How construction firm BAM Nuttall is addressing women’s health issues
Yet, we have come a long way in recent years in our understanding, not only of women’s health, but also of the broader effects both long and shorter term conditions can have on organisations and their workforces.
Ruth Pott, head of workplace wellbeing UK & IRL for BAM UK, firmly believes in the value of raising awareness about health issues to improve people’s understanding, increase empathy and inclusion, and reduce safety risks within the workplace.
To that end, the organisation ran a women’s health week to discuss a range of conditions that can affect women, from menopause to female cancers, and encouraged all staff to participate.
The week mainly consisted of a series of webinars, each introduced by a member of the senior leadership team, a factor that was important to Pott.
“It sends such an important message to have your leadership involved. Not only do our leaders and our chief executive do the introduction, but they actually stay for the whole webinar, they don't dip in and out. And they add their own personal comments and experiences,” said Pott.
The women’s health week programme
The week covered a broad range of topics focusing on different issues to help raise awareness and knowledge, as well as offer guidance and signposting to further information.
The main issues covered were menopause, infertility, female cancers, osteoporosis and bone health and endometriosis. Most of these can be described as chronic health conditions and highlight the need for organisations to fully understand how to best support women in the workplace.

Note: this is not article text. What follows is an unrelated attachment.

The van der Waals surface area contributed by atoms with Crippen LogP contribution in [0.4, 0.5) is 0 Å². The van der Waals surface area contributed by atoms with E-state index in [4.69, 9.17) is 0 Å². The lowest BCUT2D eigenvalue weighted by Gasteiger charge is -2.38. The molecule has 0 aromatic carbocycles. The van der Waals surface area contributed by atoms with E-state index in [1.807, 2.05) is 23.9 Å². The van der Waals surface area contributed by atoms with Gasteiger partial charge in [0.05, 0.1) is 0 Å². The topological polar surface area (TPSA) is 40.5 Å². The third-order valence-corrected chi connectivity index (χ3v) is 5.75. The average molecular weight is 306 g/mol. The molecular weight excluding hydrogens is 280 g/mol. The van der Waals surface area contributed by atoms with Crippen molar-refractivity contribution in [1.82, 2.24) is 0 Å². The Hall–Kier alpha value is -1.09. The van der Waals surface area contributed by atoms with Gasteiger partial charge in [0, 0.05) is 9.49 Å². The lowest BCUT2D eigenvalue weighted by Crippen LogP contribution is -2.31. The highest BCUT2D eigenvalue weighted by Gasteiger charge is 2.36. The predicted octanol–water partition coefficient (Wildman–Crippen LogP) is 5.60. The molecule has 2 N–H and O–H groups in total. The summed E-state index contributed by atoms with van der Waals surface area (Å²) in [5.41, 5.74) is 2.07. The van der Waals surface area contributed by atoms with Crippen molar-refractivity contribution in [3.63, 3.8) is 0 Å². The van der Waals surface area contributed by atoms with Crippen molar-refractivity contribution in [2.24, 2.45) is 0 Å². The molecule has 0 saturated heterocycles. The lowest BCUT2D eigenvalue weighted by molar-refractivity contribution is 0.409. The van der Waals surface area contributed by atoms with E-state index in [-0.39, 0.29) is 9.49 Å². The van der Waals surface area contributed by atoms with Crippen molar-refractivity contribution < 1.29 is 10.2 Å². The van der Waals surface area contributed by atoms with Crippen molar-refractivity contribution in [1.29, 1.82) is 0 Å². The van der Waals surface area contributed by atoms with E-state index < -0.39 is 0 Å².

The outcomes of the sessions provided insight into the challenges women face when managing these conditions. For instance, the feedback on menopause suggested that many women “struggled through lack of information, lack of their own knowledge, and being treated unsympathetically by GPs,” said Pott.
As a result, the organisation will introduce a formal menopause policy and more clinical support for women and men in the business.
Another key condition covered during the week was endometriosis, which a colleagued requested.
Endometriosis is a long-term condition where tissue similar to the lining of the womb grows in other places, such as the ovaries and fallopian tubes. It can pause pain in the lower abdomen or back, severe period pain and pain during or after sex.
The session included a recording of three women from within BAM Nuttall talking about their experiences of the condition and the impact it has on their lives. “It was a real eye opener … it's difficult sometimes to understand the impact it can have, it's incredibly painful. And it's a big cause of infertility,” said Pott.
Getting across key messages
Of course not everyone is able to attend a webinar, particularly those who are on a construction site and unable to access a computer. And so, for all of their webinars, Bam Nuttall send out toolbox talks – a short presentation on a single aspect of health and safety.
“The toolbox talk is sent to all of our sites and we encourage all the sites to deliver them as a toolbox talk, or as part of a safety briefing,” says Pott. “So we try and encourage everybody in the business to participate as much as we can because they're all really important messages.”
She added that they also try to get across the point that even if someone or their family are not affected by a particular condition, they should still go learn about it. “Somebody in your professional life or your personal life, if not now, then sometime in the future might be affected, and then at least you can talk from a place of a little bit of knowledge and help to support and signpost as appropriate.”
About 16-17% of the business’s employees are women. So raising awareness is a key driver behind the women’s health week, as more often than not the men in the business have women in their lives who are experiencing these health conditions.
“For example, menopause can lead to relationship breakdown at worst, but at best it can make relationships difficult,” said Pott. “If they've got that going on, and they don't really understand it, and those guys are coming into work with worries, anxieties and distractions, many of them in safety critical roles, it's not great for safety, it’s incompatible.
“We're doing these things because they are the right things to do. But equally, there is a compelling business case to raise awareness on these issues,” said Pott.
The author is Dawn Lewis, content editor at REBA